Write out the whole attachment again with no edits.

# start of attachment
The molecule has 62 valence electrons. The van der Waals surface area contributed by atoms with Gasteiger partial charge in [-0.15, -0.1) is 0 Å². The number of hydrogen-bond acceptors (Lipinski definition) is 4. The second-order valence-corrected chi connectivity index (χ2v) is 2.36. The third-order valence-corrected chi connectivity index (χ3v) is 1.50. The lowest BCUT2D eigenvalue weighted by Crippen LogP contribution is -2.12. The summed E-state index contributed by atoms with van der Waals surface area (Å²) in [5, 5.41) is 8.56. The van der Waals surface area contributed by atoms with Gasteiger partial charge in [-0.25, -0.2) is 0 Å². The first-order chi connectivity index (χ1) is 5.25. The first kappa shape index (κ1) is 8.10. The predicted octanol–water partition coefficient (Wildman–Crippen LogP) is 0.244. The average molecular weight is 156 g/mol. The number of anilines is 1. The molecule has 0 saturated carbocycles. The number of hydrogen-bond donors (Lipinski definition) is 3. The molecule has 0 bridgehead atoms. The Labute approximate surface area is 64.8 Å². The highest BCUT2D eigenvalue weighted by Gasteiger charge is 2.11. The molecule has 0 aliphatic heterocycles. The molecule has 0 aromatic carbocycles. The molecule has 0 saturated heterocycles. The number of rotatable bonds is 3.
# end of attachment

The molecule has 62 valence electrons. The van der Waals surface area contributed by atoms with Gasteiger partial charge in [-0.15, -0.1) is 0 Å². The number of hydrogen-bond acceptors (Lipinski definition) is 4. The second-order valence-corrected chi connectivity index (χ2v) is 2.36. The third-order valence-corrected chi connectivity index (χ3v) is 1.50. The lowest BCUT2D eigenvalue weighted by Crippen LogP contribution is -2.12. The summed E-state index contributed by atoms with van der Waals surface area (Å²) in [5, 5.41) is 8.56. The van der Waals surface area contributed by atoms with Gasteiger partial charge in [-0.25, -0.2) is 0 Å². The first-order chi connectivity index (χ1) is 5.25. The first kappa shape index (κ1) is 8.10. The predicted octanol–water partition coefficient (Wildman–Crippen LogP) is 0.244. The average molecular weight is 156 g/mol. The number of anilines is 1. The molecule has 0 saturated carbocycles. The number of hydrogen-bond donors (Lipinski definition) is 3. The molecule has 0 bridgehead atoms. The Labute approximate surface area is 64.8 Å². The highest BCUT2D eigenvalue weighted by Gasteiger charge is 2.11. The molecule has 0 aliphatic heterocycles. The molecule has 0 aromatic carbocycles. The molecule has 0 saturated heterocycles. The number of rotatable bonds is 3.